Ms Mary Gaerty – Managing Director of Green Skip Services
Mr Richard Bilocca – CEO at WasteServ
Mr Neil Agius – Athlete and Environmentalist at Wave of Change Malta
This webinar was part of the online event “Shaping Malta’s Future: The New Norm” which was held in July 2020.
During the pandemic health considerations took precedence over anything else, and this led to an exponential increase in single-use products, in an effort to reduce and control contamination. However, this is not sustainable in the long-term, and the authorities are still focusing on encouraging people to move away from single-use products.
The guest speakers expressed concern that people’s mentality towards waste management is a big hurdle in Malta. Ms Gaerty noted that while people’s cooperation in disposing of waste responsibly started to increase, some people still fail to cooperate. There seems to be a misconception that waste separated in households, eventually gets mixed up by those responsible for treating it. Mr Bilocca remarked that this may be the result of a failure in explaining to people what actually happens in practice.
The pandemic contributed towards people’s appreciation of open spaces and the natural environment. However, Mr Agius pointed out that we were quick to revert to our old ways once the number of cases started to drop. He went on to say that it is evident that, “the planet can survive without us. The planet does not need us, we need the planet.” He said that it is important that we learn to co-exist with the planet without causing it harm. In order to achieve this, we need to find the right balance. Unfortunately, this could only be achieved by introducing hefty fines and restrictions at first, until the public learns to appreciate nature by seeing it thrive.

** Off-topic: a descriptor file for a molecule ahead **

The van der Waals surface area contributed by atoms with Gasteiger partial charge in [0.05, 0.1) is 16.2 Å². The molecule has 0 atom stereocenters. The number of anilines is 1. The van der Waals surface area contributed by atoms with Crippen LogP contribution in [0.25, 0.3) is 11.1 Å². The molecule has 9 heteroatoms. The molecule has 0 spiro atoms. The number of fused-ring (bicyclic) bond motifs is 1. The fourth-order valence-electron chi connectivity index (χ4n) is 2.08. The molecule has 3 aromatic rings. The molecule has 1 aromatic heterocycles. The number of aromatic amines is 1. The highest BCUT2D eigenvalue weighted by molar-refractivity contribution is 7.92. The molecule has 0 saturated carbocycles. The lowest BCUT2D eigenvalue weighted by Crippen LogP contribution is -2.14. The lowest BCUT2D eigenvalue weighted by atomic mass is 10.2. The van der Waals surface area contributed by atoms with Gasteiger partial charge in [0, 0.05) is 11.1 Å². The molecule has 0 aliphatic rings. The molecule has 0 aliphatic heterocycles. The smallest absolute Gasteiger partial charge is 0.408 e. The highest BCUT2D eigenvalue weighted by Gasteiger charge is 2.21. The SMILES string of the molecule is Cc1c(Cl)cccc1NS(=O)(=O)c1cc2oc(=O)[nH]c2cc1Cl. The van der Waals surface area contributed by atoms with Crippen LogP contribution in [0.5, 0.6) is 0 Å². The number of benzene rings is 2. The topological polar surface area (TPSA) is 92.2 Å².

The panellists were in consensus that education is key in overcoming these problems. It is not enough just to tell people to separate their waste, but it is vital to explain the purpose of waste separation. Doing so, would serve as an inspiration for them to make changes to their everyday life, making the public realise that “there is a very small effort that would make a big difference.”, said Mr Bilocca. Campaigns such as ‘Sort it Out’ and ‘Saving our Blue’ proved to be successful, but still, more needs to be done to alert the public about the services offered such as the bulk refuse collection. There needs to be greater advertising of the services available, to make sure that people do not litter irresponsibly.
Mr. Bilocca expressed that the way forward is by educating people to view waste as a valuable resource, and by convincing them that there are benefits to be reaped from responsible waste disposal. He enthusiastically expressed that Malta is in for a major overhaul when it comes to waste management. In fact, high investment is being undertaken to introduce infrastructure such as the ‘Waste to Energy’ Plant. This plant would contribute towards treating waste as a resource, by generating sustainable energy from such waste.
Another resourceful way of using organic waste is by pasteurising the resulting compost through heat and giving it back to the agricultural sector. These projects, combined with increased educational campaigns, will contribute to a cleaner and more sterile way of treating our waste, given that everyone puts in their effort.